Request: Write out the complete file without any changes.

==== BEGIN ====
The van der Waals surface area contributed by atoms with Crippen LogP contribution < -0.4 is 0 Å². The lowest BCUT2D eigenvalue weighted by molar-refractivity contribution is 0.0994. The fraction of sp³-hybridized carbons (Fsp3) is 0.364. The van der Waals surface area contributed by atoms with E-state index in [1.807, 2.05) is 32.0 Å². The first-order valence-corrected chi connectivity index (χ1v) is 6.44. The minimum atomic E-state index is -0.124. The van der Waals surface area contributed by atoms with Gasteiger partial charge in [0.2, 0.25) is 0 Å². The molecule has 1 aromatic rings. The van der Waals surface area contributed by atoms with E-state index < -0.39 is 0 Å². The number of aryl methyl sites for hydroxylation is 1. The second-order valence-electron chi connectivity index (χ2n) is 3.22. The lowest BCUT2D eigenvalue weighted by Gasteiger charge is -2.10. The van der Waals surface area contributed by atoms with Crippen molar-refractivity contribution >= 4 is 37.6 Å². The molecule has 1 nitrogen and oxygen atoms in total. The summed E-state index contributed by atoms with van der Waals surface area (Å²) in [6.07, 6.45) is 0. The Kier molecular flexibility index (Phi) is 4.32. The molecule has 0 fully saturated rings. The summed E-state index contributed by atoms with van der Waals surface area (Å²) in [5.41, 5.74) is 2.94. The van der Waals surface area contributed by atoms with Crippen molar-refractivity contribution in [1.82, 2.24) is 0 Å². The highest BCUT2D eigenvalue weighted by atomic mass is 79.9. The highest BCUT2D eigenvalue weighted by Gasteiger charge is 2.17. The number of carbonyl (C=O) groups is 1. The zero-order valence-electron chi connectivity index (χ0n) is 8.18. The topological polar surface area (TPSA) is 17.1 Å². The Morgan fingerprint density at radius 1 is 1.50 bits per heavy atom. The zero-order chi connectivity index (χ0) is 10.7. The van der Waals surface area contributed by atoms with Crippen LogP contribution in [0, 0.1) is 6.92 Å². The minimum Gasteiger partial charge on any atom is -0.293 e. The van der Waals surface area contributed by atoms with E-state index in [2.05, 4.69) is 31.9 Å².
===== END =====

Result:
The van der Waals surface area contributed by atoms with Crippen LogP contribution < -0.4 is 0 Å². The lowest BCUT2D eigenvalue weighted by molar-refractivity contribution is 0.0994. The fraction of sp³-hybridized carbons (Fsp3) is 0.364. The van der Waals surface area contributed by atoms with E-state index in [1.807, 2.05) is 32.0 Å². The first-order valence-corrected chi connectivity index (χ1v) is 6.44. The minimum atomic E-state index is -0.124. The van der Waals surface area contributed by atoms with Gasteiger partial charge in [0.2, 0.25) is 0 Å². The molecule has 1 aromatic rings. The van der Waals surface area contributed by atoms with E-state index < -0.39 is 0 Å². The number of aryl methyl sites for hydroxylation is 1. The second-order valence-electron chi connectivity index (χ2n) is 3.22. The lowest BCUT2D eigenvalue weighted by Gasteiger charge is -2.10. The van der Waals surface area contributed by atoms with Crippen molar-refractivity contribution >= 4 is 37.6 Å². The molecule has 1 nitrogen and oxygen atoms in total. The summed E-state index contributed by atoms with van der Waals surface area (Å²) in [6.07, 6.45) is 0. The Kier molecular flexibility index (Phi) is 4.32. The molecule has 0 fully saturated rings. The summed E-state index contributed by atoms with van der Waals surface area (Å²) in [5.41, 5.74) is 2.94. The van der Waals surface area contributed by atoms with Crippen molar-refractivity contribution in [1.82, 2.24) is 0 Å². The highest BCUT2D eigenvalue weighted by atomic mass is 79.9. The highest BCUT2D eigenvalue weighted by Gasteiger charge is 2.17. The number of carbonyl (C=O) groups is 1. The zero-order valence-electron chi connectivity index (χ0n) is 8.18. The topological polar surface area (TPSA) is 17.1 Å². The Morgan fingerprint density at radius 1 is 1.50 bits per heavy atom. The zero-order chi connectivity index (χ0) is 10.7. The van der Waals surface area contributed by atoms with Crippen LogP contribution in [0, 0.1) is 6.92 Å². The minimum Gasteiger partial charge on any atom is -0.293 e. The van der Waals surface area contributed by atoms with E-state index in [2.05, 4.69) is 31.9 Å².